The great British public clearly love Peter Kay. You can tell this, as Peter Kay: Stand Up Ukay is interspersed with vox pops and interviews with them, where they tell you so. So you find out his legion of fan’s views on Bullseye, on the truth behind the many catchphrases, and at times introducing routines that chances are you’ve already heard a few times before.
Sadly, whether that many of these people will remain fans after been relieved of £21.99 for this disc is a question of debate. Because these interviews are, in the main feature of just over an hour and ten minutes, the only fresh content. That’s right: this is a best of Peter Kay disc, where the material is insultingly cut short by these tepid interviews and thoughts.
What makes it even more insulting is that the routines chosen for this Best Of compilation tend to be truncated a little, too. Kay will tell a gag, then it will cut back to some more interviewees invariably laughing at his gags. In some cases, they even – staggeringly – explain them, or tell them themselves. It’s bizarre: presumably people who buy a Peter Kay disc want Peter Kay content, not people talking about their thoughts on his content. Real life dinnerladies saying “It’s spitting” really is as good as these interviews get with the exception of some brief contributions from Jim Bowen. Bizarrely, flip over to the outtakes of the recording of these interviews – one of the DVD’s two extra features – and that’s where it works best. The British public being interviewd about Peter Kay can be funny. Peter Kay is funny. It just works best if you keep them apart.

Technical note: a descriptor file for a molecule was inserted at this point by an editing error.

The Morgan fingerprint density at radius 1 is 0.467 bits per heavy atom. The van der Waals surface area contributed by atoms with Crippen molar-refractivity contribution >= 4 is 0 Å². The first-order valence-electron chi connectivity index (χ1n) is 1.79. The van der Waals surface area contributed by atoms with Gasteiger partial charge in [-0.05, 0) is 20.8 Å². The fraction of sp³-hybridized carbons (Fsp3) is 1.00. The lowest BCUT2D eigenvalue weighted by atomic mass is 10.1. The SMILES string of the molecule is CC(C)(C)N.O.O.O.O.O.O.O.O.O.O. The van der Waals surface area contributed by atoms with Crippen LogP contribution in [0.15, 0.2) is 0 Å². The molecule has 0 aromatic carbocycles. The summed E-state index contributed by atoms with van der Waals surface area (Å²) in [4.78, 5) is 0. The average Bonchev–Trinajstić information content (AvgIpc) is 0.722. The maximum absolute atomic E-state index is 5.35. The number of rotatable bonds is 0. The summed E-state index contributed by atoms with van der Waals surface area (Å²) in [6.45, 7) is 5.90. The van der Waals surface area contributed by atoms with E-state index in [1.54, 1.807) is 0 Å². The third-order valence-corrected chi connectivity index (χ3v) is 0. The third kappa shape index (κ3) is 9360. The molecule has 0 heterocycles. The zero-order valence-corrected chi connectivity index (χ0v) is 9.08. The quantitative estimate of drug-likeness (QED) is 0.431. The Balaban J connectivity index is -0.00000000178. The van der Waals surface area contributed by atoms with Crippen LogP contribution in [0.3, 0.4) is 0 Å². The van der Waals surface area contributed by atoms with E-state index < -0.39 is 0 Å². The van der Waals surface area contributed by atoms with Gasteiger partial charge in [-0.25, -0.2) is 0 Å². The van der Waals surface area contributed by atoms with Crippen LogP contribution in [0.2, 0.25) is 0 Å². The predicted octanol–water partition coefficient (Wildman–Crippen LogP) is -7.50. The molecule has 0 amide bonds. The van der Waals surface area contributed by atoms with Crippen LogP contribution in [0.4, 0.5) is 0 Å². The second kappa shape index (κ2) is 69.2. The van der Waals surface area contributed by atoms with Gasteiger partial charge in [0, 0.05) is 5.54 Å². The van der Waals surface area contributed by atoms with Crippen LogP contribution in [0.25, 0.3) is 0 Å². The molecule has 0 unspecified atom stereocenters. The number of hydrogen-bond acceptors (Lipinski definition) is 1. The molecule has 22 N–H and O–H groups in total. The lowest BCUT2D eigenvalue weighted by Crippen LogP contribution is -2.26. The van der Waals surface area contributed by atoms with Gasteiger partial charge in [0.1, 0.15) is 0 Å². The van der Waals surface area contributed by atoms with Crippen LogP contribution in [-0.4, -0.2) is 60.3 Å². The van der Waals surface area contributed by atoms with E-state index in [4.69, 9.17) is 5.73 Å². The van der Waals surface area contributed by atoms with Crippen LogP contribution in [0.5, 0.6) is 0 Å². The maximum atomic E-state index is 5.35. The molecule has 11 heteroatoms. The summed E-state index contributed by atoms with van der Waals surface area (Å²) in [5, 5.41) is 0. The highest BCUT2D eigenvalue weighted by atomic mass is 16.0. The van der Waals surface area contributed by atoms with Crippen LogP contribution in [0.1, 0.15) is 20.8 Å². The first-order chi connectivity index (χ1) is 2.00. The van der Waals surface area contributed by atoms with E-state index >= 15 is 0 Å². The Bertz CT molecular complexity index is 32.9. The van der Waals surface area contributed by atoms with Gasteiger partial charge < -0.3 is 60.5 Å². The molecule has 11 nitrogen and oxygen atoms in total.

The material of Kay himself then is taken from his two live shows – Live At The Top Of The Tower, and the two DVDs of the Mum Wants A Bungalow Tour. It’s cracking material too, and the gags are those that this reviewer has enjoyed a lot many times before. Bullseye on a Sunday afternoon, the British abroad, the aforementioned dinnerladies, Rola Cola and weddings are the main laughter fuel, and even many years later, the routines still work.
But they worked better in the context of a full stand-up gig, and the reality here is that Kay’s many fans are being more cyncially fleeced than ever before with this DVD. There is, of course, the old addage of if you don’t like it don’t buy it, but how many will receive this disc for Christmas from people who simply don’t realise what they’re (not) getting.
Kay is one of the most talented and outright funny stand-ups of his generation. But if he’s to put out another official DVD with his name on it, it needs new material. This is the third trip to the well for some of this stuff, and it really isn’t right.
Oh, and the second extra feature? The music video to his take on the Proclaimers’ hit (I’m Gonna Be) 500 Miles. Bargain.